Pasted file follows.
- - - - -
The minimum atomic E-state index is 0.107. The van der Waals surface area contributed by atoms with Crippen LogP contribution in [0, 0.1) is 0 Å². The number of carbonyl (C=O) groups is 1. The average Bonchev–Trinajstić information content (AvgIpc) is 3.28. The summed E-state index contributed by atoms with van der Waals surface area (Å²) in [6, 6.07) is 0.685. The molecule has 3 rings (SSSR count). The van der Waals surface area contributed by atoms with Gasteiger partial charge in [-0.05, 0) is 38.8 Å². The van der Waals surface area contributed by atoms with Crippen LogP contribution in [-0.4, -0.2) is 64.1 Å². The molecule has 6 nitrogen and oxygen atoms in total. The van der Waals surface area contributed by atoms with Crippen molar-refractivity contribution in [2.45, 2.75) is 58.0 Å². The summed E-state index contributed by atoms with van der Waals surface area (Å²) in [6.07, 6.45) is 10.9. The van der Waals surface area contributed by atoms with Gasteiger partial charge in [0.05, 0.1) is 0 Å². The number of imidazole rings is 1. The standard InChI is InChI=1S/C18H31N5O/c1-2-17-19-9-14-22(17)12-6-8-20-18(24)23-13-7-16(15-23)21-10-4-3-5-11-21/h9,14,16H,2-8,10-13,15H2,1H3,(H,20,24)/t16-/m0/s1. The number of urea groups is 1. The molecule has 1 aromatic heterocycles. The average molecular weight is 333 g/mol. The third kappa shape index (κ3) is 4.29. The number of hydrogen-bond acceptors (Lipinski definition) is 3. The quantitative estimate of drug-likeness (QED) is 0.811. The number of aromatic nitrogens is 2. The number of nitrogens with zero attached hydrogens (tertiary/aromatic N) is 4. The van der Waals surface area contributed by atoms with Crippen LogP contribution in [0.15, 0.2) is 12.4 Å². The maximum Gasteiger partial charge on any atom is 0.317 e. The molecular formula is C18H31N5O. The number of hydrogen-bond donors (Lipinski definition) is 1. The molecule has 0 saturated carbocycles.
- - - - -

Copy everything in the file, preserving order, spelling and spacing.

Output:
The minimum atomic E-state index is 0.107. The van der Waals surface area contributed by atoms with Crippen LogP contribution in [0, 0.1) is 0 Å². The number of carbonyl (C=O) groups is 1. The average Bonchev–Trinajstić information content (AvgIpc) is 3.28. The summed E-state index contributed by atoms with van der Waals surface area (Å²) in [6, 6.07) is 0.685. The molecule has 3 rings (SSSR count). The van der Waals surface area contributed by atoms with Gasteiger partial charge in [-0.05, 0) is 38.8 Å². The van der Waals surface area contributed by atoms with Crippen LogP contribution in [-0.4, -0.2) is 64.1 Å². The molecule has 6 nitrogen and oxygen atoms in total. The van der Waals surface area contributed by atoms with Crippen molar-refractivity contribution in [2.45, 2.75) is 58.0 Å². The summed E-state index contributed by atoms with van der Waals surface area (Å²) in [6.07, 6.45) is 10.9. The van der Waals surface area contributed by atoms with Gasteiger partial charge in [0.05, 0.1) is 0 Å². The number of imidazole rings is 1. The standard InChI is InChI=1S/C18H31N5O/c1-2-17-19-9-14-22(17)12-6-8-20-18(24)23-13-7-16(15-23)21-10-4-3-5-11-21/h9,14,16H,2-8,10-13,15H2,1H3,(H,20,24)/t16-/m0/s1. The number of urea groups is 1. The molecule has 1 aromatic heterocycles. The average molecular weight is 333 g/mol. The third kappa shape index (κ3) is 4.29. The number of hydrogen-bond acceptors (Lipinski definition) is 3. The quantitative estimate of drug-likeness (QED) is 0.811. The number of aromatic nitrogens is 2. The number of nitrogens with zero attached hydrogens (tertiary/aromatic N) is 4. The van der Waals surface area contributed by atoms with Crippen LogP contribution in [0.15, 0.2) is 12.4 Å². The maximum Gasteiger partial charge on any atom is 0.317 e. The molecular formula is C18H31N5O. The number of hydrogen-bond donors (Lipinski definition) is 1. The molecule has 0 saturated carbocycles.